It is that time again in the ServiceNow year, new release Early Access season! The Kingston release has just become available to the Personal Developer Instances. If you are eagerly awaiting the new features, you can now upgrade and take them for a test drive.
In another post, josh.nerius covered one of the primary features of interest to developers in this release: Flow Designer and IntegrationHub. I am going to provide a survey of some of the other topics.
SQL Function Fields
New to the platform in the Kingston release are Function fields. This exposes some of the capability of database calculations up through the ServiceNow interface, allowing you to act on derived values in the same way as you would fields of the record. For example, you can now use operators like length() and concat() on String values, or datediff() on DateTime values.B
Dictionary Entries can be configured to use these functions. There is a checkbox on the form now to specific that the value is in fact a Function Definition rather than a static value so it will be computed at runtime. Where this differs from calculated fields is that these results are always dynamic and never stored in the database. They don’t need to be maintained and altered when data changes, they are calculated new every time.
Because these same functions can be used in scripting as well, this increases the power available when querying and manipulating records from scripting. This allows for things like querying on these derived values. One could also order by the difference between two DateTime fields, for example, to find the records with the shortest or longest resolution times.B
In Kingston, a user has the ability to set their email notification preferences to digest. This allows you to group into one email all the notifications that you may not wish to receive individual emails about, similarly to how one might deal with a chatty email group. From the developer end, when defining a Notification and formatting what it will look like, you have a checkbox to Allow Digest. Enabling that will display the “What Digest will contain” tab in which you define the parameters of the digest email much like the Notification itself. You choose the subject for the email itself and then what each entry of the digest will contain. All of these allow the same templating replacement that you are used to in Notifications. This allows you to reduce the amount of email traffic, especially for those messages that don’t require immediate action.B B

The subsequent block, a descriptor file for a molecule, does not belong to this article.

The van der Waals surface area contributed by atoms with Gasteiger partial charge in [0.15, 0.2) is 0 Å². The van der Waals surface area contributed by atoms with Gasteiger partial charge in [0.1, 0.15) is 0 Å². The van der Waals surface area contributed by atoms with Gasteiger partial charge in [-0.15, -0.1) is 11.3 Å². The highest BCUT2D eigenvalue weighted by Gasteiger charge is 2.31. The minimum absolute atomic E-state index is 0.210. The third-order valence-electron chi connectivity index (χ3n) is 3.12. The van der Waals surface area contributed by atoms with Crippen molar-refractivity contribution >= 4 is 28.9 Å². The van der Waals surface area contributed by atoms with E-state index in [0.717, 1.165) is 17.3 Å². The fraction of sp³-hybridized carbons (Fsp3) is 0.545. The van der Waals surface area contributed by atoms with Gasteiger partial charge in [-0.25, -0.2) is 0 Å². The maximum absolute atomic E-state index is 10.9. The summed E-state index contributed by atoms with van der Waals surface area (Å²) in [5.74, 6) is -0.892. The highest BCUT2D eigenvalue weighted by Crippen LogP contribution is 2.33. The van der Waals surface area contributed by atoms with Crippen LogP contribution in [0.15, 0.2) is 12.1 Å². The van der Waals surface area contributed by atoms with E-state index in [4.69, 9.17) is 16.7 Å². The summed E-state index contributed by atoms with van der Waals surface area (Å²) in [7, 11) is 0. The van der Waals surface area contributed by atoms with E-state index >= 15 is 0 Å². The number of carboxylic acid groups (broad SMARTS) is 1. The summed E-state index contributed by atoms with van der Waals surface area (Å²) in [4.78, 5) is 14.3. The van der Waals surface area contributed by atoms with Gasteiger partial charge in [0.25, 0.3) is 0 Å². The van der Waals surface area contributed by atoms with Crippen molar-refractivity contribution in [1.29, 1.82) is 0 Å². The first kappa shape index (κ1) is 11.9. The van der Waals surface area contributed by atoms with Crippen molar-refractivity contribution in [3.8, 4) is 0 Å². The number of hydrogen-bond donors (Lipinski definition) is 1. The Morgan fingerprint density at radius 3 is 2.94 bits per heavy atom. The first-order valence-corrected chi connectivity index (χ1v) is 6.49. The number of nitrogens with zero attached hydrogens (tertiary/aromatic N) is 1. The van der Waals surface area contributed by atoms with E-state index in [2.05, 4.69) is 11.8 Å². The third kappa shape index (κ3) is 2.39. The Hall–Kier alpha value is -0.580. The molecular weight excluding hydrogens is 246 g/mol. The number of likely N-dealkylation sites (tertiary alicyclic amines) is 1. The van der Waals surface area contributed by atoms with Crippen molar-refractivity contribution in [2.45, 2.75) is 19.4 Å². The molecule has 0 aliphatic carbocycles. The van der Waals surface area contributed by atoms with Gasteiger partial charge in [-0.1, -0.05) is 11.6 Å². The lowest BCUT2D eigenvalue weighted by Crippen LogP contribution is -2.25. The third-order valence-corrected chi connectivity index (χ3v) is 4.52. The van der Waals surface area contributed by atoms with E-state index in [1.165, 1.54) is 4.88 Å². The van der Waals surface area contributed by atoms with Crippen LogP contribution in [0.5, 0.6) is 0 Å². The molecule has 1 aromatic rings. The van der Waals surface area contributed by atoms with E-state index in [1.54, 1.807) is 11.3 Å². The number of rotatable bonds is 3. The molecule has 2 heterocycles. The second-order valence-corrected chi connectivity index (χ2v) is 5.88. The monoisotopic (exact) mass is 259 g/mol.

Connections and Credential Aliasing
As of Kingston, you can now avoid hardcoding URLs and username/password combinations in logic and records. This is always problematic as these will typically differ amongst development, test and production environments. In Kingston you can define a Connection and Credential Alias. You will use this Alias where you previously used a Credential record and at runtime it will look for the value defined on the present system for that Alias value. This abstracts away the Credential one step and reduces the risk of using the wrong system in an environment. It is philosophically similar to using System Properties to abstract away specific hardcoded values. In this case, it is a first class record of the platform.B
Machine learning is a big topic in the software world currently. With the introduction of the Agent Intelligence capability to ServiceNow, it is possible to apply that to your own applications. The one big caveat here is that as of this writing this capability will *not* be available in the Personal Developer Instances. For customer instances on Kingston it will be available but not yet for PDI. This function requires a whole new set of infrastructure to do the very intensive data crunching required and for the time being those resources are being focused on customers. We will let the developers know when this functionality becomes available for PDI.